With the consecutive knockout wins over Casamayor and Diaz, Marquez moves on to bigger fights, most notably a third fight against Pacquiao if he's successful against Ricky Hatton on May 2, as well as a possible move up in weight. There are few fans and experts who would not want to see Juan Diaz in action again. This young man gave a great account of himself in his own right and was very exciting to watch. Win or lose, his fights are entertaining to watch, viewers know that there will be fire works in his fights, and fighters like Diaz make for entetaining television. With Campbell at 140lbs, and Marquez soon to be on his way there himself, Diaz may yet have a chance to emerge as a dominant force at lightweight, or at least win another title as long as he remains in that weight class.

Chris John D12 Rocky Juarez... Listening to the commentary of Jim Lampley, Max Kellerman, and Emmanuel Steward at ringside on HBO, one would believe that John deserved to win this fight handily. Not so much the case in my unbiased opinion, as this fight in all honesty was very close. John outworked Juarez in many of middle rounds, but it was Juarez landing the cleaner and more effective punches. In the last couple of rounds, often noted as the championship rounds, John was in retreat and Juarez was on the attack trying to score the type of dramatic come-from-behind knockout that he was able to produce against Jorge Barrios in his previous fight.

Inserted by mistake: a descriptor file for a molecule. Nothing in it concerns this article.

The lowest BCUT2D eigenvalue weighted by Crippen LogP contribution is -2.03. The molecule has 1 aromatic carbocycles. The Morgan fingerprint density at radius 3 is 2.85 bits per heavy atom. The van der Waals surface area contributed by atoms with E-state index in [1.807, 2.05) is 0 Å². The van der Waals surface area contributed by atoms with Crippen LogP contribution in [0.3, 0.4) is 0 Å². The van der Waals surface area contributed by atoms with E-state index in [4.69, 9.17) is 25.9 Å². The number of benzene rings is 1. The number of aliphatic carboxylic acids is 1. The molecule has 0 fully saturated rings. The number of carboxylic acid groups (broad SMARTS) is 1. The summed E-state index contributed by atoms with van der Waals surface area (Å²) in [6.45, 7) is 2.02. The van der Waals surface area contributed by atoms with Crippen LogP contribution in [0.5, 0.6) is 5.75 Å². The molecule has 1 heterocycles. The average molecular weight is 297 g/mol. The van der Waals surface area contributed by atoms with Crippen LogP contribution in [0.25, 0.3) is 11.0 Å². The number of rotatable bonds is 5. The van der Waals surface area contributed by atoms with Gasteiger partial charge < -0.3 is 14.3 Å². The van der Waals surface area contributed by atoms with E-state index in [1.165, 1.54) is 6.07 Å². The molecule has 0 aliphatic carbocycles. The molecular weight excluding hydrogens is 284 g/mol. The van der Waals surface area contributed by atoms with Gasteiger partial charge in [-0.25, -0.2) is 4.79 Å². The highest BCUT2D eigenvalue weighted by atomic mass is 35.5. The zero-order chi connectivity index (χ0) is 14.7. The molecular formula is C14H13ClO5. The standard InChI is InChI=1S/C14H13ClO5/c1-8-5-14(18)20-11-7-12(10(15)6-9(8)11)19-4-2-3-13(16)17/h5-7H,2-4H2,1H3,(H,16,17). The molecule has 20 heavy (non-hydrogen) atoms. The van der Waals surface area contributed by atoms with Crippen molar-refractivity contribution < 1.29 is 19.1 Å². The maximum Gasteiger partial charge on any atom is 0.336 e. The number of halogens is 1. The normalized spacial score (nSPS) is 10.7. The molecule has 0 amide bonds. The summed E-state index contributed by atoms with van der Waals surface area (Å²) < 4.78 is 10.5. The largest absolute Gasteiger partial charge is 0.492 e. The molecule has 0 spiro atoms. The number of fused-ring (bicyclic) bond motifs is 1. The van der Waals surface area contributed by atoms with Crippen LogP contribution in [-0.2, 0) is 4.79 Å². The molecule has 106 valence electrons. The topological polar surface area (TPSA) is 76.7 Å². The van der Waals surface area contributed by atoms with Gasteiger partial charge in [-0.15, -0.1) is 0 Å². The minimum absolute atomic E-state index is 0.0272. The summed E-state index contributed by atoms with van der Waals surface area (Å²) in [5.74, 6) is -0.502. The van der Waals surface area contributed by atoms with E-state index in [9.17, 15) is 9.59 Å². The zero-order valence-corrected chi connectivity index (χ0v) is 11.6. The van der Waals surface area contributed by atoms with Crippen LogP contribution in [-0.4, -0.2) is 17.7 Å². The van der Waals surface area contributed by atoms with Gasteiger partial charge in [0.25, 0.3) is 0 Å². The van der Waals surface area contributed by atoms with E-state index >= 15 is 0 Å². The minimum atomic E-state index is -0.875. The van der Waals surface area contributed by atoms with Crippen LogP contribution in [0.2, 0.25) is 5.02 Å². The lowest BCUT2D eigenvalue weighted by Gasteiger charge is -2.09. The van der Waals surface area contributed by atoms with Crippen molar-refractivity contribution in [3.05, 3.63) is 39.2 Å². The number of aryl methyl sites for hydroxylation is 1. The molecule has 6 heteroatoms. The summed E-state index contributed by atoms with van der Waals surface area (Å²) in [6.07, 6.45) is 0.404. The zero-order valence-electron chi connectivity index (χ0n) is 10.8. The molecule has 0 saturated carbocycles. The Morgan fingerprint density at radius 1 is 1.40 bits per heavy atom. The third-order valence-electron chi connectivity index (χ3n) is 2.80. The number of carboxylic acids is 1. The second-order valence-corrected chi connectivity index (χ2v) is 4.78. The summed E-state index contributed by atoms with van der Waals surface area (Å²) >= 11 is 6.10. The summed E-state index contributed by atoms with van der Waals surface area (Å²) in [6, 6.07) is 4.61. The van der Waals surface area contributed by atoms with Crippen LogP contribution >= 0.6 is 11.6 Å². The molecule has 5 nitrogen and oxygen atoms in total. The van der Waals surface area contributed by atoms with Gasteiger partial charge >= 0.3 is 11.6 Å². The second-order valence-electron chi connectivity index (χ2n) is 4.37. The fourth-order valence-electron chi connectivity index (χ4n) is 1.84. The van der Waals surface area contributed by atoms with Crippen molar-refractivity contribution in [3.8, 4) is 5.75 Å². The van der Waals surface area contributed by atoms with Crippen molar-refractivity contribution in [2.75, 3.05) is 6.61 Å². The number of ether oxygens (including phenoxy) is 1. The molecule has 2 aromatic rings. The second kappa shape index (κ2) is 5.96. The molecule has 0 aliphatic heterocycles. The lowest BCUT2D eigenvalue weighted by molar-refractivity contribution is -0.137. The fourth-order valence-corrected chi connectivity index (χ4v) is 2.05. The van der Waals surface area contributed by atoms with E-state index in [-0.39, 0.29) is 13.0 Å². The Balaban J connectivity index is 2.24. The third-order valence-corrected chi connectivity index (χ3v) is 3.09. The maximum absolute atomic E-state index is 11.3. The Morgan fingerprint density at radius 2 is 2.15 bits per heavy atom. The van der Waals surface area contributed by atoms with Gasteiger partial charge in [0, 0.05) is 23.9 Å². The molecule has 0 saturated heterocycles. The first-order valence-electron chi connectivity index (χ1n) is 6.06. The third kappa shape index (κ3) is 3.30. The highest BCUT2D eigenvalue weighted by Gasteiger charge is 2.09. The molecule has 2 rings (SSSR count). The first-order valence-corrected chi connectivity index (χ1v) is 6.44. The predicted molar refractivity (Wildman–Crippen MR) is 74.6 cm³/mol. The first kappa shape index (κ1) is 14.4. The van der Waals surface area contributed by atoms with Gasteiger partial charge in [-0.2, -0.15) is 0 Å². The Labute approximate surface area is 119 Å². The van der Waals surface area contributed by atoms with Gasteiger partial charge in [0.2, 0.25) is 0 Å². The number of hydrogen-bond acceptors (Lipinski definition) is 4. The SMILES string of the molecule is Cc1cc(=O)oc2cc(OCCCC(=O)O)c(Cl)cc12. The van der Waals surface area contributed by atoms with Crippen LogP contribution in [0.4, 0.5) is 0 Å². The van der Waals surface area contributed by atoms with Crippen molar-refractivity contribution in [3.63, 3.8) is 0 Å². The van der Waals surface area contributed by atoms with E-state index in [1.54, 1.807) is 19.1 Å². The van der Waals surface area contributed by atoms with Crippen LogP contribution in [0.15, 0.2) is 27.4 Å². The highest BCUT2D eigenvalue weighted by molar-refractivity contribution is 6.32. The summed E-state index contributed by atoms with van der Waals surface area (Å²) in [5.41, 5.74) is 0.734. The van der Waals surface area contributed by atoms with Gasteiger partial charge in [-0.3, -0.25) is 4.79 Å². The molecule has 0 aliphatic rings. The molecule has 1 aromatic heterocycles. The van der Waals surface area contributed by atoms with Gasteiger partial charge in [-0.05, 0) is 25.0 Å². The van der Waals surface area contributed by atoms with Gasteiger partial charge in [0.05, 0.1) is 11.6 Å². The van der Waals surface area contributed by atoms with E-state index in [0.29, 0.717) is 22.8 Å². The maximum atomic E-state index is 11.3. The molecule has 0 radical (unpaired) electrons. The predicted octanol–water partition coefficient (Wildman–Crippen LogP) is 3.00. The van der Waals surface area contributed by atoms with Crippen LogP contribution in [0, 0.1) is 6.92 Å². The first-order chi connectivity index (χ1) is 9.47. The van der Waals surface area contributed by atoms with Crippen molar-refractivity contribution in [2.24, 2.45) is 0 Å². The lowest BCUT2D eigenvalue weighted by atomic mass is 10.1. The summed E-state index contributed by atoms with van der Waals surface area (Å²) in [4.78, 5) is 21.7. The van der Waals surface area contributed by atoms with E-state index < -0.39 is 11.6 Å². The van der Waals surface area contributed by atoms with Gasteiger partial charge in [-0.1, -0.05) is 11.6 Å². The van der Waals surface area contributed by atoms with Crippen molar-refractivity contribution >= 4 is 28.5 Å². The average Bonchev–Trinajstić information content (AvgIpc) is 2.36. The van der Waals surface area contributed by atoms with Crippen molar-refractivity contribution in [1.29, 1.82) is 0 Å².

Juarez even managed to stagger John at the end of the eleventh round. The twelfth and final round produced more of the same as round eleven, with Juarez scoring and John attempting to run out the clock. In what is surely a rare occurrence in judging, all three official judges scored the fight 114-114. How about that? That is exactly how Boxing Chronicles happened to score the fight as well. All four of us can't possibly be blind, can we? HBO's unofficial ringside judge Harold Lederman scored the fight a suprisingly wide 116-112, inexplicably giving John the twelfth round. Nonetheless, Chris John has made another successful defense of the featherweight championship. A rematch is certainly warranted as well as probable.
television: HBO World Championship Boxing

Barring a draw somebody is inclined to taste defeat in every fight, but there were no losers in either of the matches that took place in Houston on Saturday. All four pugilists fought brilliantly, gave great accounts of themselves, and HBO is definitely stepping their game up with this quality matches. They see what Showtime has been doing. Executives within HBO's establishment must have had a long and fruitful conversation regarding the history of their recent events and telecasts and that talk was based on bringing an end to showing rising stars as well as current superstars featured in awful mismatches against over matched opposition. If promoters like Bob Arum elect to showcase their stars against disposable can fodder, HBO would finally appear to be stepping up to the plate and advising them to show it on their own PPV channel - as was the case with Top Rank's Pavlik/Cotto PPV doubleheader a couple weeks ago. HBO starting 2009 off on the right track.